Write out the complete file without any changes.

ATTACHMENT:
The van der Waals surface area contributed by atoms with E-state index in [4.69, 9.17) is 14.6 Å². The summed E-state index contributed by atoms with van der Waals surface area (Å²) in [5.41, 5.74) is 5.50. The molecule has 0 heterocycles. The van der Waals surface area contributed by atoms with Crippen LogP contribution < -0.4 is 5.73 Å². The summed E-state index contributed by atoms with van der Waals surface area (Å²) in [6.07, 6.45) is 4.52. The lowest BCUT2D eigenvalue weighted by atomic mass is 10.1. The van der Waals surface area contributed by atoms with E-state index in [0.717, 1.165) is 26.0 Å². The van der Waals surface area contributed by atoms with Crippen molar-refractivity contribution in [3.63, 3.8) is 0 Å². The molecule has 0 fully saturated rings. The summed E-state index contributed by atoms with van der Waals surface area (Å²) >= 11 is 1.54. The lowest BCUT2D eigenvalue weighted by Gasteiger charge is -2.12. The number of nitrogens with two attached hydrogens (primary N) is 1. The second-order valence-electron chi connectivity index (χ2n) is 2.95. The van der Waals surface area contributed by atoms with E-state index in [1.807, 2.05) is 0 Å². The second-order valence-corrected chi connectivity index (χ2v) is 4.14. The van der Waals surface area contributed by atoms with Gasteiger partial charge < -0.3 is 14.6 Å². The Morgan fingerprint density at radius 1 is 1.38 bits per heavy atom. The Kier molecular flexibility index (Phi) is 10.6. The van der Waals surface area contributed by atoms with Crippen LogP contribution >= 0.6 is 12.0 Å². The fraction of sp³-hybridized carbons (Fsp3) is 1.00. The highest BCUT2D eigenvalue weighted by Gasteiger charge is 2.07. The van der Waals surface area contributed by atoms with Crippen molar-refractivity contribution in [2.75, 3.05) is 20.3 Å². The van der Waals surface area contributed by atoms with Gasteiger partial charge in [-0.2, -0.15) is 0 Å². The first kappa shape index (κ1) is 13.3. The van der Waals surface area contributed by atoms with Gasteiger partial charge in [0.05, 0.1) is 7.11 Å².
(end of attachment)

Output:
The van der Waals surface area contributed by atoms with E-state index in [4.69, 9.17) is 14.6 Å². The summed E-state index contributed by atoms with van der Waals surface area (Å²) in [5.41, 5.74) is 5.50. The molecule has 0 heterocycles. The van der Waals surface area contributed by atoms with Crippen LogP contribution < -0.4 is 5.73 Å². The summed E-state index contributed by atoms with van der Waals surface area (Å²) in [6.07, 6.45) is 4.52. The lowest BCUT2D eigenvalue weighted by atomic mass is 10.1. The van der Waals surface area contributed by atoms with E-state index in [0.717, 1.165) is 26.0 Å². The van der Waals surface area contributed by atoms with Crippen molar-refractivity contribution in [3.63, 3.8) is 0 Å². The molecule has 0 fully saturated rings. The summed E-state index contributed by atoms with van der Waals surface area (Å²) >= 11 is 1.54. The lowest BCUT2D eigenvalue weighted by Gasteiger charge is -2.12. The number of nitrogens with two attached hydrogens (primary N) is 1. The second-order valence-electron chi connectivity index (χ2n) is 2.95. The van der Waals surface area contributed by atoms with E-state index in [1.807, 2.05) is 0 Å². The second-order valence-corrected chi connectivity index (χ2v) is 4.14. The van der Waals surface area contributed by atoms with Gasteiger partial charge < -0.3 is 14.6 Å². The Morgan fingerprint density at radius 1 is 1.38 bits per heavy atom. The Kier molecular flexibility index (Phi) is 10.6. The van der Waals surface area contributed by atoms with Crippen LogP contribution >= 0.6 is 12.0 Å². The fraction of sp³-hybridized carbons (Fsp3) is 1.00. The highest BCUT2D eigenvalue weighted by Gasteiger charge is 2.07. The van der Waals surface area contributed by atoms with Crippen molar-refractivity contribution in [2.75, 3.05) is 20.3 Å². The van der Waals surface area contributed by atoms with Gasteiger partial charge in [-0.2, -0.15) is 0 Å². The first kappa shape index (κ1) is 13.3. The van der Waals surface area contributed by atoms with Gasteiger partial charge in [0.05, 0.1) is 7.11 Å².